The expected usual ingredients for a car chase are at least one chaser, at least one fugitive, and at least two cars. Not this time. For one reason or another, the chaser is on foot. In Real Life, this would likely lead to quite a short chase and a cheery wave in the rear view mirror from the fugitive (unless they got in a traffic jam). In the movies, however, count on terrible gridlock, the chaser either knowing the streets really well and thus able to take shortcuts (expect some Le Parkour), being able to hitch (temporary) rides on other passing vehicles (may involve Hood Hopping and Outside Ride), or even having a Super Speed. Pursuers with Super Strength can be expected to physically stop the vehicle.
Sometimes just the lead in to a normal car chase — this trope is in play until averted by the chaser getting hold of a car of their own. May sometimes be inverted: someone on a vehicle chasing someone else on foot. In this case you may expect the chased to use shortcuts or going through crowds; Le Parkour may also be in play.
The trope title comes from the Grocery Man&Friends episode "Bob Williams, The Candy Man/Sonic the Hedgehog", where Bruna Romano blurts this out: "Bringing running shoes to a car chase. This is magical. Call Satan."
- In two separate Sin City stories, main characters rush after cars on foot. In Family Values, Miho uses rollerblades to achieve this goal and in Just another Saturday Night, Marv runs after the car but quickly leaps on soon after.
- The Golden Age Flash discovered his powers by trying to catch the bus, starting to catch up... and one blink of an eye later, he was one county over.
- One The Far Side comic depicts "Every dog's dream". The dog in question successfully caught the car he was chasing, and stands atop its corpse to howl in triumph.
- Woody attempts to chase after a train on foot at the beginning of Toy Story 3. It works as well as one would expect a toy cowboy to. He's not truly able to catch up to the train until he gets access to Barbie's car.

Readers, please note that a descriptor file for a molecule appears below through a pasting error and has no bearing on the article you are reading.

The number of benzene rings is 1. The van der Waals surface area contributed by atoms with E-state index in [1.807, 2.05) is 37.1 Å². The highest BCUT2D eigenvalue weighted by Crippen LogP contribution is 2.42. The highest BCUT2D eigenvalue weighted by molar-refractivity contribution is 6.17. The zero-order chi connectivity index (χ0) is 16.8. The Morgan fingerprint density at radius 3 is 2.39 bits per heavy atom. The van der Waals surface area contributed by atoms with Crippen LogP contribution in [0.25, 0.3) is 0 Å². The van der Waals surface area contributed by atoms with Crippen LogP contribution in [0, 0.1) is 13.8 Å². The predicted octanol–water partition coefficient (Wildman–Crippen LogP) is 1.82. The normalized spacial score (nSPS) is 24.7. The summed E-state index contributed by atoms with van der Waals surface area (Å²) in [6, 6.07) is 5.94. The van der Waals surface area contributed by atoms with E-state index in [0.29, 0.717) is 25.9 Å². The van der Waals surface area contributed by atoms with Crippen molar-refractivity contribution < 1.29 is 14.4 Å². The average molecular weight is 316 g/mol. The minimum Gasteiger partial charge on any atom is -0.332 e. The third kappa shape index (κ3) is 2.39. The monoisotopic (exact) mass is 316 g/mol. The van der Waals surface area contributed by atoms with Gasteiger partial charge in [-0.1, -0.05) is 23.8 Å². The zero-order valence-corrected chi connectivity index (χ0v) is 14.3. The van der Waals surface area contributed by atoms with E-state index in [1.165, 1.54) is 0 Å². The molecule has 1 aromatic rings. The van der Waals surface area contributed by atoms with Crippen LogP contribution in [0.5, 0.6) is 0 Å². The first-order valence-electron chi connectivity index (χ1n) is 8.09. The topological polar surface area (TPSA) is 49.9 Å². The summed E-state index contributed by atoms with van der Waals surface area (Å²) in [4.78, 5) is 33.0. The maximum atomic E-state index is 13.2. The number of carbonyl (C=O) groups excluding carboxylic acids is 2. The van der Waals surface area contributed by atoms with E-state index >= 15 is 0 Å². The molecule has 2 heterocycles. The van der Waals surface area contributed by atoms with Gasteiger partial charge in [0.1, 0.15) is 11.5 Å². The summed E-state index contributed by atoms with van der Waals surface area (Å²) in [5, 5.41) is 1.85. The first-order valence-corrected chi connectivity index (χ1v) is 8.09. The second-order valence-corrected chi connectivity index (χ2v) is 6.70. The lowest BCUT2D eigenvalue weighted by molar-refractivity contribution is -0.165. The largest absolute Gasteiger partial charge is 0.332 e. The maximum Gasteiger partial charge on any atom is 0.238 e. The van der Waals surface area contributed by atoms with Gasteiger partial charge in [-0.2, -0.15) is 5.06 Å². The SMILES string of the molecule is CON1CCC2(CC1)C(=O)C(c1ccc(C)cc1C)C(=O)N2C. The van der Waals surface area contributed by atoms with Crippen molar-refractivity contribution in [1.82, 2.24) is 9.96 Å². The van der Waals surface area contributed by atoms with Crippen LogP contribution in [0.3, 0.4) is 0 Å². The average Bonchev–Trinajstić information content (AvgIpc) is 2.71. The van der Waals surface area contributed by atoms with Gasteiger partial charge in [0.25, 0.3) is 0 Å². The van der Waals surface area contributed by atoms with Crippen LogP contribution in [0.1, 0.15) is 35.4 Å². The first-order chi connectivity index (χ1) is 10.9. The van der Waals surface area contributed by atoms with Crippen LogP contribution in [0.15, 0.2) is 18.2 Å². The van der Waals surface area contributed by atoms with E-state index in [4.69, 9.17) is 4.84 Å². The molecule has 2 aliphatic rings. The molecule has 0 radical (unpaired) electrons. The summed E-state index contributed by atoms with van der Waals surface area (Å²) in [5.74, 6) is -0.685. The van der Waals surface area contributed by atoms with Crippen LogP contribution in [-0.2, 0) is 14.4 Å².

- Terminator 2: Judgment Day. The T-1000 does a pretty good job of chasing the heroes despite being on foot. Robert Patrick makes it look like he really could keep up with a speeding car. But subverted in that the first time he hijacks a truck to keep up with John's dirt bike, and the second time he gives up chasing the heroes' car after a while.
- The climactic battle on the first Lethal Weapon movie has Riggs chasing after Mr. Joshua on foot while the latter is running away on a car (and managing to intercept him, but Joshua still manages to run away for a very short time). The second movie starts with a car chase that Riggs spends a short part of running on foot.
- In The Return of the Pink Panther, the cabbie responds to Inspector Clouseau's command to Follow That Car by climbing out of the cab and chasing the car on foot.
- Marvel Cinematic Universe:
- As soon as he gets his new physique in Captain America: The First Avenger, Steve Rogers takes off after a bad guy. Bad guy steals a car and Steve runs after him and catches up. Then, Up to Eleven, the bad guy climbs into a submarine and Steve swims after him and catches him.
- Just fiy on Cap running after the car, depending on what source you go with, Captain America can run about 60 MPH/90KPH
- In Captain America: Civil War, Steve, Bucky (now the former Winter Soldier), and T'Challa (a.k.a. the Black Panther) are all shown outrunning traffic on foot at various points in the highway chase scene.
- Men in Black. When the Bug escapes from J and K in a cab, J runs after the cab on foot. K sensibly goes to get their car and picks up J.